In early November 2017, I started easing off from resistance training. I was very active and started to shed weight quicker than I intended. I could have adjusted my dietary intake to supplement my increased activity levels, however, my intention was never to be ‘shredded’, but to be stronger and healthier. After 5 months of resistance training, I happily concluded this chapter and placed more focus on dancing and flexibility training.
It is now August 2018. I dance 2-3 times per week, stretch 2-3 times per week, go for walks, jogs and hikes few times a month, depending on my schedule. I am now at intermediate level of dancing, tackling the moves I dreamed of completing (literally). In terms of flexibility training, I have achieved front and middle splits, and striving further into my flexibility goals. With no childhood conditioning in either, I am extremely proud of how far I have come. Knowing how much I still need to work on and how far I still need to go, I am very motivated and will not let anything hinder me from living an active and flexible life. I am now stronger, happier and healthier than I have ever been.
What I hope you can take away from this article, is to take initiative of your own health, think, plan, research, speak to professionals, try, try some more, and try something new. It may not be easy and there will be obstacles, and you might take a break and realised that it has been weeks or months since you exercised - keep trying, the rewards will not only be the proudest sense of achievement and self-confidence, but also improved health and wellbeing!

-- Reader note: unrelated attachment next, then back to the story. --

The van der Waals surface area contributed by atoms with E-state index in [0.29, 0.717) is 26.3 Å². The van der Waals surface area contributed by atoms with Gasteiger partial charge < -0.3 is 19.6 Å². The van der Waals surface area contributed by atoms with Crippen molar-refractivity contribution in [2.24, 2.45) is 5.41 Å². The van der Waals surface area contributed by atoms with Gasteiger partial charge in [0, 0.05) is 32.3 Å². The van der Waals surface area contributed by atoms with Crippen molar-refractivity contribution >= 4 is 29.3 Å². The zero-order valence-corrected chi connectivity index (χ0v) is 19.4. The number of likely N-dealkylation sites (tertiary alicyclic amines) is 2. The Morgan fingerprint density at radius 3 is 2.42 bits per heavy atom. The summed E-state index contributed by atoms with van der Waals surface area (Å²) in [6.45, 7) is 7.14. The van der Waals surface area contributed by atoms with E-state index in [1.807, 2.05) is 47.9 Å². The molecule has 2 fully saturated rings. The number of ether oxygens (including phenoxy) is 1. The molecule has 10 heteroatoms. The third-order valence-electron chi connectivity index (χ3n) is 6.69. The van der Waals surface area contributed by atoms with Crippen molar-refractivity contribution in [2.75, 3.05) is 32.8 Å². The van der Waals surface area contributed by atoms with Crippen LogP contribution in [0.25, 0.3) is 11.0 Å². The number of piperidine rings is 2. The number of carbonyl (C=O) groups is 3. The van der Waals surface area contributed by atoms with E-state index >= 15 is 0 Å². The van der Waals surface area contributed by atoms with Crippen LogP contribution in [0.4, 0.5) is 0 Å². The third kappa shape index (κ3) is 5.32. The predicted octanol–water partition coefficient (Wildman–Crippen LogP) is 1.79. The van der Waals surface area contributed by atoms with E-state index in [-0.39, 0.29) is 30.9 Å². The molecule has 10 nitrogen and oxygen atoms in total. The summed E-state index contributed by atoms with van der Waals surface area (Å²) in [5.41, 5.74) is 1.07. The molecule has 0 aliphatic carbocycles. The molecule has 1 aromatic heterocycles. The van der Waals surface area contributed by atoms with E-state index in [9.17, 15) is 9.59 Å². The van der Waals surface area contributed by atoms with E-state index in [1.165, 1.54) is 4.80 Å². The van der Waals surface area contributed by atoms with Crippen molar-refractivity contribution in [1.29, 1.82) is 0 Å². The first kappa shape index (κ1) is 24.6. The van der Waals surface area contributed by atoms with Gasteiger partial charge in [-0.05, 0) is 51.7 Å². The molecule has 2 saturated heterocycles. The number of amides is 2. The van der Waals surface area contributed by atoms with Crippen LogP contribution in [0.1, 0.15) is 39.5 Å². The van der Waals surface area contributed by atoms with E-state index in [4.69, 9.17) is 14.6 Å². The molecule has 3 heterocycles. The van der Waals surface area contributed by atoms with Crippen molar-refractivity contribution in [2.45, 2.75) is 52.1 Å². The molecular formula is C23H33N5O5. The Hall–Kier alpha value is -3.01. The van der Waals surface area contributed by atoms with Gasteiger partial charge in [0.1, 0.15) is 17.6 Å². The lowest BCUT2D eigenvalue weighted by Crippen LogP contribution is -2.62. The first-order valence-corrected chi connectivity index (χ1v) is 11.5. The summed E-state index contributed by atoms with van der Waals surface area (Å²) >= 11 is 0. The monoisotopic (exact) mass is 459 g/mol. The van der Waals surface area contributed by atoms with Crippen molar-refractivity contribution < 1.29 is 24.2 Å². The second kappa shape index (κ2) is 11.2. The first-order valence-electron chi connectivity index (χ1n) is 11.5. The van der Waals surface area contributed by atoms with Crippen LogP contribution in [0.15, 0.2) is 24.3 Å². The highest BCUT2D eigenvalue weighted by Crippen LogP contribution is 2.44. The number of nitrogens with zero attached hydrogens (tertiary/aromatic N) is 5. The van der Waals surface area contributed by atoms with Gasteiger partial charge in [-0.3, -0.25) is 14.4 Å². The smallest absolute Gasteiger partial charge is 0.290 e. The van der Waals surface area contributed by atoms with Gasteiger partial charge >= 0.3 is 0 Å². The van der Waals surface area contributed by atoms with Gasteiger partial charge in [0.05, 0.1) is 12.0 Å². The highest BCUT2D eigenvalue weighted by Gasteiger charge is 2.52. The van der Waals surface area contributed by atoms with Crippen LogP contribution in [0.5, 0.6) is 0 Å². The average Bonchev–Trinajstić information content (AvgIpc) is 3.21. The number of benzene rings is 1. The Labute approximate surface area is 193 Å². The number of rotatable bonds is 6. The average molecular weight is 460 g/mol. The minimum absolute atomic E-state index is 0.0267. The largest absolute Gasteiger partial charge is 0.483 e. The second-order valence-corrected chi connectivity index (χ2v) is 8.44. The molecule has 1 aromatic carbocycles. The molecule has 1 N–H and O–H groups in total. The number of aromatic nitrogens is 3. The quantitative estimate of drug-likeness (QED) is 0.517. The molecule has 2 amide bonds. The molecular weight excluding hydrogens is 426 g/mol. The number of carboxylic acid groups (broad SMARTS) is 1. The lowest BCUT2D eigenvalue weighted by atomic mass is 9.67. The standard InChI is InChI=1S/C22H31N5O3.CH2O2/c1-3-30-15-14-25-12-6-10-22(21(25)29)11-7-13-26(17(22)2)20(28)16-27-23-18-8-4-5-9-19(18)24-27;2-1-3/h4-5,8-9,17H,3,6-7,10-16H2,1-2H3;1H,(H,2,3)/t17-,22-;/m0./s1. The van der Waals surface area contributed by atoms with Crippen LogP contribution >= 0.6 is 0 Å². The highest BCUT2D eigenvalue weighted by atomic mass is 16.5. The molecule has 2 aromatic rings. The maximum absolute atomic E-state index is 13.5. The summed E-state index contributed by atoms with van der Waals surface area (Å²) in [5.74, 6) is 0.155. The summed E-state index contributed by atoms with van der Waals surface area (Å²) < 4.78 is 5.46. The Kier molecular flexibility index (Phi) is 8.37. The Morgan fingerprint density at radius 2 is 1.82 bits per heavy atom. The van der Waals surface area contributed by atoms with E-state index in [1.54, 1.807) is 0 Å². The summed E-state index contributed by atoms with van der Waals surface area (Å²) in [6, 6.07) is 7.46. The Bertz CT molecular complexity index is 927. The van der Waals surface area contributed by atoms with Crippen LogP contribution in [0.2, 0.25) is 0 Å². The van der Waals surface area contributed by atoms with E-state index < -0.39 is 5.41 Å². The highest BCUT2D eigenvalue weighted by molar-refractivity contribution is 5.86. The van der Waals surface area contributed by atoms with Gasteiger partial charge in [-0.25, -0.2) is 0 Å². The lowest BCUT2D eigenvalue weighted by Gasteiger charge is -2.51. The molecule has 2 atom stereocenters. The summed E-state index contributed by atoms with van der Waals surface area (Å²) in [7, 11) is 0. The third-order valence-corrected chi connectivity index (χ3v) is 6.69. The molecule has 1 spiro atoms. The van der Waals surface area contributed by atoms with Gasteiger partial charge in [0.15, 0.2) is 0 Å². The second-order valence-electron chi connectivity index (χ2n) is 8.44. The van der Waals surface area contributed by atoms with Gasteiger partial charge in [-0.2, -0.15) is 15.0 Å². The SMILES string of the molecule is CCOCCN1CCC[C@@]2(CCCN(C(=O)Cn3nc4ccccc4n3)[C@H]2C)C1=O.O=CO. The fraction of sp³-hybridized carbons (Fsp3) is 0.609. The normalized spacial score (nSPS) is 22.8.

Guess what? There's more to this journey. Stay tuned for part 3 ;)
I spoke to a friend recently and the conversation shifted to the topic of emotional health. As a health care professional, my main focus may be on physical health. However, as a person, I am an advocate for emotional and mental health. I may not be professional in this department, but it is something that needs to come to light, and be talked about.
We talked about finding happiness. Now that is a rather large topic and everyone has their own interpretation and opinions about it. I have encountered a few people who happen to share the same statements - they choose not to think about the question of whether they are happy. Some choose to rather focus on the immediate issues that needs to be solved to avoid bigger logistical problems, and find thinking about such things ‘unrealistic’, and some men would label such way of thinking 'femine' and steer clear of it. There is nothing wrong with having a realistic and logistic trait, However, we really ought to ask ourselves : are we truly happy? are we on a journey of seeking happiness? Or, are we merely alive?
I feel that many of us are consciously or subconsciously avoiding these questions. Many of us may have lost touch with our hearts, somewhere along the way.
I have been on both ends of the spectrum. Living and breathing as the day go by, filling the body, it was easy; feeling and digesting the finer details of life and being alive, filling the soul, it can be overwhelming. i wish not to lose touch with myself, with my heart and feelings. There are people who choose to stay numb, to not feel and not think to escape their problems, or escape negative feelings such as hurt or inadequancy. The truth is, the world will not disappear when we close our eyes. We cannot fix any problems and advance ourselves if we pretend that our problems do not exist. The consequence of avoiding problems, is that we are essentially avoiding ourselves, shutting out our heart, and the problems may seize the opportunity to silently and slowly consume you. They would snowball, and eventually be much more difficult to rectify.